Karen Newell Young
and Stacy Drake
Nevada City Advocate
The Searls Historical Library has become the beneficiary and custodian of rare letters and documents from the life of Aaron Sargent, a Nevada City pioneer attorney and newspaper publisher who went on to a career as a civic leader, congressman, senator and diplomat. The library has also become the beneficiary of several letters and other documents associated with the life of his wife, Ellen.
As the great-grandson of Aaron and Ellen Clark Sargent, Bill Sargent, 74, owned hundreds of artifacts reflecting their lives and the world in which they lived.
“We had these items stored for years, huge boxes that we donated to Searls,” Bill Sargent said during a recent visit to Nevada City. “We didn’t know what to do with it all.”
Aaron Sargent served three terms in the House, and from 1873 to 1879 a term in the U.S. Senate. Throughout his years as a national figure, Aaron and Ellen were ardent supporters of a woman’s right to vote.
Because of their commitment to women’s suffrage, the Sargents developed a warm and lasting friendship with Susan B. Anthony, Elizabeth Cady Stanton and other women leaders of the time. At one point, the senator paid a fine to get Ms. Anthony released from jail when she was arrested for refusing to pay that fine while attempting to register to vote.
In 1869, Ellen co-founded the Nevada County Women’s Suffrage Club and later served as the president of the California Woman Suffrage Association. And during her husband’s six years in the Senate, Ellen was treasurer of the national women’s suffrage organization.
In January 1878, Senator Sargent introduced the 29 words that would later become the 19th Amendment to the U.S. Constitution, allowing women the right to vote.
The bill calling for the amendment would periodically be introduced by other senators, but never gained majority support. Finally, in 1918, 40 years after its introduction, the proposed amendment made its way out of Congress and was sent to the states for ratification. It would be adopted as the 19th Amendment on August 18, 1920.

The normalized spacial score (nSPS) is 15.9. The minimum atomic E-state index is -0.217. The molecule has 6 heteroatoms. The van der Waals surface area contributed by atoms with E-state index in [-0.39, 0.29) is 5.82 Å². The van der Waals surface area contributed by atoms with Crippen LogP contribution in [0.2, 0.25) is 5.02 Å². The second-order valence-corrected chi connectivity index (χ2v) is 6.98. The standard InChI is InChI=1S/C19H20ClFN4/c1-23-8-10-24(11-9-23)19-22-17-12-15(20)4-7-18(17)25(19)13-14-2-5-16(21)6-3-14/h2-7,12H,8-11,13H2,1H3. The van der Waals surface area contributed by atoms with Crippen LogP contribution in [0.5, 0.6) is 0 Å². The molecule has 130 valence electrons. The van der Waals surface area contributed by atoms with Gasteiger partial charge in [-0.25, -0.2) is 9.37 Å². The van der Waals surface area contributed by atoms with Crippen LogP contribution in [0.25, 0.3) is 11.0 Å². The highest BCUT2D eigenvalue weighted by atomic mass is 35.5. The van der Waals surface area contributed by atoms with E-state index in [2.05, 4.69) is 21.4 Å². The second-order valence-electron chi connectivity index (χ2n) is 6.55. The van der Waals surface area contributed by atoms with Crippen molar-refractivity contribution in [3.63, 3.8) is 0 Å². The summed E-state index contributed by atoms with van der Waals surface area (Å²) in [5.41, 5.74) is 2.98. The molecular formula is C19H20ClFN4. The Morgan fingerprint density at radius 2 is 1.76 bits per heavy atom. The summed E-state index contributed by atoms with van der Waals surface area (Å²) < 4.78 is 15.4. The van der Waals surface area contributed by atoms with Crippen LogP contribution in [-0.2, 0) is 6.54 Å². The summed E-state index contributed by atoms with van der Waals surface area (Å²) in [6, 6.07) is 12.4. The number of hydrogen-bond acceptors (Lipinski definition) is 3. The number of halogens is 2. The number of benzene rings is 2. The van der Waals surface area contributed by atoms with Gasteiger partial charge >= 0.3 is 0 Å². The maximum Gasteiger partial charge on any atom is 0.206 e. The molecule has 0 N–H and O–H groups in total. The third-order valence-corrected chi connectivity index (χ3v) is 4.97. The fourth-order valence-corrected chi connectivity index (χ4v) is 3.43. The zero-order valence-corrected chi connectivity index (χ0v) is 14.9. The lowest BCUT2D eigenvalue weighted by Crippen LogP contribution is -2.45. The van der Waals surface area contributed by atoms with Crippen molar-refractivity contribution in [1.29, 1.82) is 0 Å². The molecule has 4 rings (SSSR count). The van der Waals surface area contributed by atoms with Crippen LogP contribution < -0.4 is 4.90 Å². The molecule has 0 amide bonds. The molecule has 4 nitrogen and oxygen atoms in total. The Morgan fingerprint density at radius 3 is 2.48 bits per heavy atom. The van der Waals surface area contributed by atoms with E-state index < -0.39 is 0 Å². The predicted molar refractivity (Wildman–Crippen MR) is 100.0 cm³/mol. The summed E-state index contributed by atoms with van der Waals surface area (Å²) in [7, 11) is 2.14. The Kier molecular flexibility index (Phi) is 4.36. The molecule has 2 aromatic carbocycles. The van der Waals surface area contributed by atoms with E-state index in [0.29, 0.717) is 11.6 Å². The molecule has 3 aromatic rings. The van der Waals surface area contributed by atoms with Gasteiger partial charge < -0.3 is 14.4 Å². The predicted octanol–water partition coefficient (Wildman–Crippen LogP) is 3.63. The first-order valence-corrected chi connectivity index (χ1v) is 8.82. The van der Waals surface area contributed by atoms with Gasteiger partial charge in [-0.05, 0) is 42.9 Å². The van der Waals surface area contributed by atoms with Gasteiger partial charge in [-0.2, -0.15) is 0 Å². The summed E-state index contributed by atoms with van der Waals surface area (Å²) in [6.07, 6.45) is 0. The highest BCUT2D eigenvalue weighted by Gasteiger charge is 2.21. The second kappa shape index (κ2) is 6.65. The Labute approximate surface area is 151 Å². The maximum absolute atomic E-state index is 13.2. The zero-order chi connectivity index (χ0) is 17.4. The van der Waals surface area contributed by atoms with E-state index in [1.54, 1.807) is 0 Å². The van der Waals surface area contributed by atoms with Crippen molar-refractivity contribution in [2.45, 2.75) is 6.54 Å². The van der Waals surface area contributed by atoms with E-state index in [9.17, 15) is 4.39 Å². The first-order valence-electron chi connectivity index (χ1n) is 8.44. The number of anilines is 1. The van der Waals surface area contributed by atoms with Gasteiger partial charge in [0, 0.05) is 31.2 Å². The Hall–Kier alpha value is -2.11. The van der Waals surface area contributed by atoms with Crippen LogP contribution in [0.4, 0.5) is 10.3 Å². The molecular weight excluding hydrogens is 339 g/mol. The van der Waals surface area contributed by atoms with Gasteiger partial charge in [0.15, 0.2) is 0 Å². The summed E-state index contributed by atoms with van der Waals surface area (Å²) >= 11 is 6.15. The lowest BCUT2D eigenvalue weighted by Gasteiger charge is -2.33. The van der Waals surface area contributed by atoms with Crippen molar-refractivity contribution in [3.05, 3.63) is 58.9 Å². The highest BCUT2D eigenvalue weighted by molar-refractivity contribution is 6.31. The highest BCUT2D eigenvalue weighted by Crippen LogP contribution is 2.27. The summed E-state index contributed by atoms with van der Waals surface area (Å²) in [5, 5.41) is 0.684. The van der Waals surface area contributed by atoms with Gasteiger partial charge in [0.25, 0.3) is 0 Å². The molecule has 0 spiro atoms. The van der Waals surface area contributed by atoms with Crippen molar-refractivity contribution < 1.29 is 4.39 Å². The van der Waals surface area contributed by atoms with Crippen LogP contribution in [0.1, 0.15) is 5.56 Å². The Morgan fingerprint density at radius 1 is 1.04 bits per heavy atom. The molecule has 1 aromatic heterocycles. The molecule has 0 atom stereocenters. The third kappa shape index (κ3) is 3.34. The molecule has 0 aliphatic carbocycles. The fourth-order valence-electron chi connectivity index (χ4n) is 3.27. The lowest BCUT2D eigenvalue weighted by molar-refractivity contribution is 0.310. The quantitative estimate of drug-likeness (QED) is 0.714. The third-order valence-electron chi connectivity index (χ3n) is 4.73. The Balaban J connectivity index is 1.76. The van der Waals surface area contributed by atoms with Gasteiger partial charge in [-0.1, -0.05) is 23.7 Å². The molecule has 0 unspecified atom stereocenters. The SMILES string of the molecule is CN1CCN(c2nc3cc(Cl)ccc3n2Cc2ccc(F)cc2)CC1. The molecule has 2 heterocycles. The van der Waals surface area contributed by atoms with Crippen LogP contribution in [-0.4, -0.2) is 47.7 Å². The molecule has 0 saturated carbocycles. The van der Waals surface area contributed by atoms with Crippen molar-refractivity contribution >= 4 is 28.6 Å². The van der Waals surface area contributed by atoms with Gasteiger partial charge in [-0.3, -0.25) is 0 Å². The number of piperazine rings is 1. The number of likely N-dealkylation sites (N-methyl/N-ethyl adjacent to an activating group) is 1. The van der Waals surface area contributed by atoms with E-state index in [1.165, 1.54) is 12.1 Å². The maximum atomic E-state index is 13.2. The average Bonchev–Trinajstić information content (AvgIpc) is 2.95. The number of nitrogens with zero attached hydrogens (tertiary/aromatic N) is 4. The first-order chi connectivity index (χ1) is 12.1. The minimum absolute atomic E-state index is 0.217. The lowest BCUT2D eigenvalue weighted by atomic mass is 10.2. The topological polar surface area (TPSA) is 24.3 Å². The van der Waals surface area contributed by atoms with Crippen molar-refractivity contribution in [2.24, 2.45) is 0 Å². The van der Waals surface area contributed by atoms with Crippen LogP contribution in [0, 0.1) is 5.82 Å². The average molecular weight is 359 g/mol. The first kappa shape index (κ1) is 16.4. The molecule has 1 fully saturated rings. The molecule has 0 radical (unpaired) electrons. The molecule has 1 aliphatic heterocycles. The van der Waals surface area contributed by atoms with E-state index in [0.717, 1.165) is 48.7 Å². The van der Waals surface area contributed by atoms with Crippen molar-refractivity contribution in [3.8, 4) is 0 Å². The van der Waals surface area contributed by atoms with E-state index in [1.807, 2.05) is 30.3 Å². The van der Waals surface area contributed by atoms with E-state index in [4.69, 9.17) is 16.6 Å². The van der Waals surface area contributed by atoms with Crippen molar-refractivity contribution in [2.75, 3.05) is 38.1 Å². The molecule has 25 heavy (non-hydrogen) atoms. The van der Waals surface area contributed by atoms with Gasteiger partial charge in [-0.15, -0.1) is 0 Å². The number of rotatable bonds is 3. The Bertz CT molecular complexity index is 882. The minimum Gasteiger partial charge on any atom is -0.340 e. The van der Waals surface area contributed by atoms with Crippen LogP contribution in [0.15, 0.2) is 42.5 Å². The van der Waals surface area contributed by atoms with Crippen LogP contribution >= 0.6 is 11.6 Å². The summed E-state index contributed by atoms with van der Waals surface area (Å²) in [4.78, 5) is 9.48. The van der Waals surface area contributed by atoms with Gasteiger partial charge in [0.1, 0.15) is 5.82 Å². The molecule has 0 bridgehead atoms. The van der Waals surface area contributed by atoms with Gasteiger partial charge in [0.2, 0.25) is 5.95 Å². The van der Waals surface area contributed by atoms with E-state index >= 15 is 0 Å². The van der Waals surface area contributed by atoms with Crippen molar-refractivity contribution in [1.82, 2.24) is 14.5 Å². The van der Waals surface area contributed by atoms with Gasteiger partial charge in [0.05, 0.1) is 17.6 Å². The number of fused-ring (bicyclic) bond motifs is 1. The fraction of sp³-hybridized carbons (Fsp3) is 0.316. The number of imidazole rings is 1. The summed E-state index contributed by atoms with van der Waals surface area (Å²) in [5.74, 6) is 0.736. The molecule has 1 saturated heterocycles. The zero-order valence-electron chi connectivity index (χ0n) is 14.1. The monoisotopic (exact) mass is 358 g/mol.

Following Sargent’s term in the Senate, he and Ellen made their home in San Francisco where in 1887 Aaron died a month shy of his 60th birthday. Ellen continued to fight for women’s rights until her death in San Francisco in 1911.
Nevada City’s Famous Marching Presidents have honored the Sargents for several years for their support of women’s rights. Bill Sargent was invited to attend this year’s Constitution Day events and spoke to the Famous Marching Presidents at Miners Foundry after the September 9 parade. His key message to the group was “Read the Constitution.”
Bill Sargent now lives in Galveston, Texas, and, like his great-grandparents, has been active in politics for most of his life.
After retiring from the Navy, Sargent served on the staff of two members of the U.S. House and one member of the U.S. Senate. He also worked for the U.S. Department of Commerce for 30 years, which included 17 years handling international trade legislation. From 2011 to 2012, he was chief deputy clerk for elections for the Office of the County Clerk of Galveston. In 2012 and 2018, he ran for a seat in the House of Representatives but lost.
He and his two siblings were not sure what to do with the many items in the Sargent collection. They figured weighing and appraising the items was a lengthy and tedious task. They ended up donating more than 1,700 pieces to the Searls Library.
Included in the collection, which has been indexed and is easily accessible at the library, are letters from Susan B. Anthony and Elizabeth Cady Stanton, an invitation to meet King David Kalakua of Hawaii, a request to attend a dinner to honor President Ulysses S. Grant and his wife, several letters of appreciation for civic involvement, as well as invoices for items purchased: jewelry, liquor, ash trays and umbrella stands. There are also dress material samples for Ellen. Sargent’s wardrobe and Christmas cards and drawings by Aaron for inventions.
“Even though none of us live in or around Nevada City, we agreed that the personal items of my great-grandfather and grandmother belonged in the Searls Library,” Bill explained. “The honor of his accomplishments really belongs to the area he represented in Washington, which is Nevada City.”
About the photo:
Bill Sargent talks about his family’s donation to the Searls Historical Library while having a cup of coffee at Java Johns in downtown Nevada City.
Photo by Stacy Drake
The March 30, 1882, cover of menu for banquet to honor Ulysses S. Grant and his wife
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